Finishing up on the news about the research that reversed Down syndrome-genes in genetically-engineered mice with a single injection to the brain. I recalled reading about the agent used in the treatment that had a different, and more concerning, impact. It’s another reason why I would think twice before injecting it into a newborn’s brain.
The researchers used a compound called “SAG,” sonic hedgehog pathway agonis, which activates the sonic hedgehog pathway. The name is derided for its silliness, but there are many types of “hedgehog”-named genes. This one got its name because fruit flies with a deficiency in the protein grew spine-like protrusions. Ergo, sonic hedgehog, after the spiny-backed SEGA video game character, Sonic the Hedgehog.
A SAG compound was injected into the brains of genetically-engineered mice with mixed results: typically-sized cerebellums that still showed a deficiency in neuron signalling, and developed hippocampus, aiding in learning and memory, but no prefrontol cortex change, where planning and decision-making occurs. In the announcement, the researchers cautioned that its use in humans was still far off, in part due to concerns about the treatment’s potential for triggering the growth of cancers.
When I read the news about the sonic hedgehog injection it made me recall a book I recently read about DNA: The Violinist’s Thumb. Here’s what that book has to say about sonic hedgehog and why the researchers are right to be cautious if the injection were to be introduced into the treatment of humans with Down syndrome:
[S]HH–as scientists who detest the name refer to sonic hedgehog–helps control the body’s left-right symmetry. SHH does so by setting up a GPS gradient. When we’re still a ball of protoplasm, the incipient spinal column that forms our midline starts to secrete the protein sonic produces. Nearby cells absorb lots of it, faraway cells much less. Based on how much protein they absorb, cells “know” exactly where they are in relation to the midline, and therefore know that type of cell they should become.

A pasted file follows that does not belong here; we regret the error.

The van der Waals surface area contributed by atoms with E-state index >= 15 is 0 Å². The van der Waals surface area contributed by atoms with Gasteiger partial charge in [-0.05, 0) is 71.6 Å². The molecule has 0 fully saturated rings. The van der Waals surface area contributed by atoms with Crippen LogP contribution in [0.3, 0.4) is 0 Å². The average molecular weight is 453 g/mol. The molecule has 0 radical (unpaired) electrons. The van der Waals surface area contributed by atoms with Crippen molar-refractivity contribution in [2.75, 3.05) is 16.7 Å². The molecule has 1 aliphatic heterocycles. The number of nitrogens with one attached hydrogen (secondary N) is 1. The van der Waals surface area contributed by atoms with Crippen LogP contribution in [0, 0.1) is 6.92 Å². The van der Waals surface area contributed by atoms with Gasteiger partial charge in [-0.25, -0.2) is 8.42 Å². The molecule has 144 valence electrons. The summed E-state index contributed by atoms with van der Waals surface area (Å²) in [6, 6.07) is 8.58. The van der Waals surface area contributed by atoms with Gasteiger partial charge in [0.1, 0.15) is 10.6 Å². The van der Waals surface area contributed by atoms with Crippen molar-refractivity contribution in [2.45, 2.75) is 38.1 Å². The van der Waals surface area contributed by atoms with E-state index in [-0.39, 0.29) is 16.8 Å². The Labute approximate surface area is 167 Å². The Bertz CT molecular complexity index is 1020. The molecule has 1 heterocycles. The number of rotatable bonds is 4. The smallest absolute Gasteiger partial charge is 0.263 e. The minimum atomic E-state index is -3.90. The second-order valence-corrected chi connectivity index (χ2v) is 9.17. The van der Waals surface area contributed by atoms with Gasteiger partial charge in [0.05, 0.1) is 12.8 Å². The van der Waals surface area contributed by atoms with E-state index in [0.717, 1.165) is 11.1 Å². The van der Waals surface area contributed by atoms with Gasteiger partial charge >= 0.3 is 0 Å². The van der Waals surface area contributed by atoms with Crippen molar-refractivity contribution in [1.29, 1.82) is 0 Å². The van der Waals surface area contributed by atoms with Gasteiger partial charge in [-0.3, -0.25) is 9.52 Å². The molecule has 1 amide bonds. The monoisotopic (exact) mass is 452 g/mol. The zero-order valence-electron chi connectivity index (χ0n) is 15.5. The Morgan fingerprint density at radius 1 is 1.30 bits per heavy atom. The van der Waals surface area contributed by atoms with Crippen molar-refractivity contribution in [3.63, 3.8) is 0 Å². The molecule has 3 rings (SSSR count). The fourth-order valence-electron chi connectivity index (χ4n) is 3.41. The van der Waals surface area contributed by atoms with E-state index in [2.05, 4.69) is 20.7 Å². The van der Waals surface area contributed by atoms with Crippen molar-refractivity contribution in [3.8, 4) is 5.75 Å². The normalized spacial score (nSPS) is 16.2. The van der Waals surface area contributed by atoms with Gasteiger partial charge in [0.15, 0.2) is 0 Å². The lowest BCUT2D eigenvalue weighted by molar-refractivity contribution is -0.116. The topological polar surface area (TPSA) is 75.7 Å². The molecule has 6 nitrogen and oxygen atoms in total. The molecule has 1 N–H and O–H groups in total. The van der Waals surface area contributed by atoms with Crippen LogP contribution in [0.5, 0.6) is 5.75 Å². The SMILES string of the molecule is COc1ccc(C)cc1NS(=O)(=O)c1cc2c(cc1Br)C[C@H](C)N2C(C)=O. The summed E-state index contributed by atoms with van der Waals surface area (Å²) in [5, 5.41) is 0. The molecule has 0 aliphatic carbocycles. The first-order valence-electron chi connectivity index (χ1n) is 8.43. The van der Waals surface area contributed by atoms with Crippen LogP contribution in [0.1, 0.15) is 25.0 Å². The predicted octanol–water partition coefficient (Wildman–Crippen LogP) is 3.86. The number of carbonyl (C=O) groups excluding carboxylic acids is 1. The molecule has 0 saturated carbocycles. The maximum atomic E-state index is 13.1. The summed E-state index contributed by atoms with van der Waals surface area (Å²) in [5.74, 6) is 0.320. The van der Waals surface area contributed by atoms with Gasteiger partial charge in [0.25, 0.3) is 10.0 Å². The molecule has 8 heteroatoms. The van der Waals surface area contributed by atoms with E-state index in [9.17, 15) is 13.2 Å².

But if … SHH fails … the gradient doesn’t set up properly. Cells can’t figure out their longitude in relation to the midline, and organs start to grow in abnormal, even monstrous ways. In severe cases, the brain doesn’t divide into right and left halves; it ends up as one big, undifferentiated blob. … But the most distressing violations of symmetry appear on the face. Chickens with too much sonic have faces with extra-wide midlines, sometimes so wide that two beaks form. (Other animals get two noses.)
A simple Google search for “too much sonic hedgehog protein” led me to some of these “monstrous” images, and an interesting news story.
Apparently, this effect of too much sonic happens often enough in cats to result in a name for the phenomena: Janus cats, named after the Roman two-faced god (whose image I have featured in posts about apparent hypocrisy and double standards). Most all Janus-faced animals are either stillborn or short-lived. But, there is one cat, Frank and Louie, in Massachusetts who has lived over twelve years.
The research headlined as a “reversal” or “cure” of Down syndrome is anything but. At the same time, it does show potential as a means for cognitive treatment. Moreover, when reading about the researchers comparing the performance of navigating water mazes by the treated mice against untreated genetically-engineered mice and against typical mice, one has to respect the amount of time and effort they are committing to develop possible treatments.
But, given the “monstrous” impacts–Frank and Louie notwithstanding–we should not overlook the caution of injecting a newborn’s brain with added sonic hedgehog should that treatment actually reach clinical trials for humans.